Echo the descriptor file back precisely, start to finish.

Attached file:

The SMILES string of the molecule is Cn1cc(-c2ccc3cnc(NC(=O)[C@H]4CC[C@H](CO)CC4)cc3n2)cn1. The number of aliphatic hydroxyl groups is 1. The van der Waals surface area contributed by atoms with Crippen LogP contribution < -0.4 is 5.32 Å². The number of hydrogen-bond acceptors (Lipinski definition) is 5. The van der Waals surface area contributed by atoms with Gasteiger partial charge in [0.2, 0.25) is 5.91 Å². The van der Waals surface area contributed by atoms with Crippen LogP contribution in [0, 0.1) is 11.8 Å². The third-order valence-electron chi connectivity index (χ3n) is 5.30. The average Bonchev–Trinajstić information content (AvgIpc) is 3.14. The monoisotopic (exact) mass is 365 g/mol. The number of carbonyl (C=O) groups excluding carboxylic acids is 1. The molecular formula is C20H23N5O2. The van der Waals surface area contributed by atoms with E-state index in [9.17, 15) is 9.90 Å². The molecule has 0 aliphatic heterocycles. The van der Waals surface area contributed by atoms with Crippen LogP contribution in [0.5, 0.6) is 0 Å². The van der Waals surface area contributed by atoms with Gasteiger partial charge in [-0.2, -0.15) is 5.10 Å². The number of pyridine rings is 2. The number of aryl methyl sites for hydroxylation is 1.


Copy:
The SMILES string of the molecule is Cn1cc(-c2ccc3cnc(NC(=O)[C@H]4CC[C@H](CO)CC4)cc3n2)cn1. The number of aliphatic hydroxyl groups is 1. The van der Waals surface area contributed by atoms with Crippen LogP contribution < -0.4 is 5.32 Å². The number of hydrogen-bond acceptors (Lipinski definition) is 5. The van der Waals surface area contributed by atoms with Gasteiger partial charge in [0.2, 0.25) is 5.91 Å². The van der Waals surface area contributed by atoms with Crippen LogP contribution in [0, 0.1) is 11.8 Å². The third-order valence-electron chi connectivity index (χ3n) is 5.30. The average Bonchev–Trinajstić information content (AvgIpc) is 3.14. The monoisotopic (exact) mass is 365 g/mol. The number of carbonyl (C=O) groups excluding carboxylic acids is 1. The molecular formula is C20H23N5O2. The van der Waals surface area contributed by atoms with E-state index in [9.17, 15) is 9.90 Å². The molecule has 0 aliphatic heterocycles. The van der Waals surface area contributed by atoms with Crippen LogP contribution in [0.5, 0.6) is 0 Å². The van der Waals surface area contributed by atoms with Gasteiger partial charge in [-0.2, -0.15) is 5.10 Å². The number of pyridine rings is 2. The number of aryl methyl sites for hydroxylation is 1.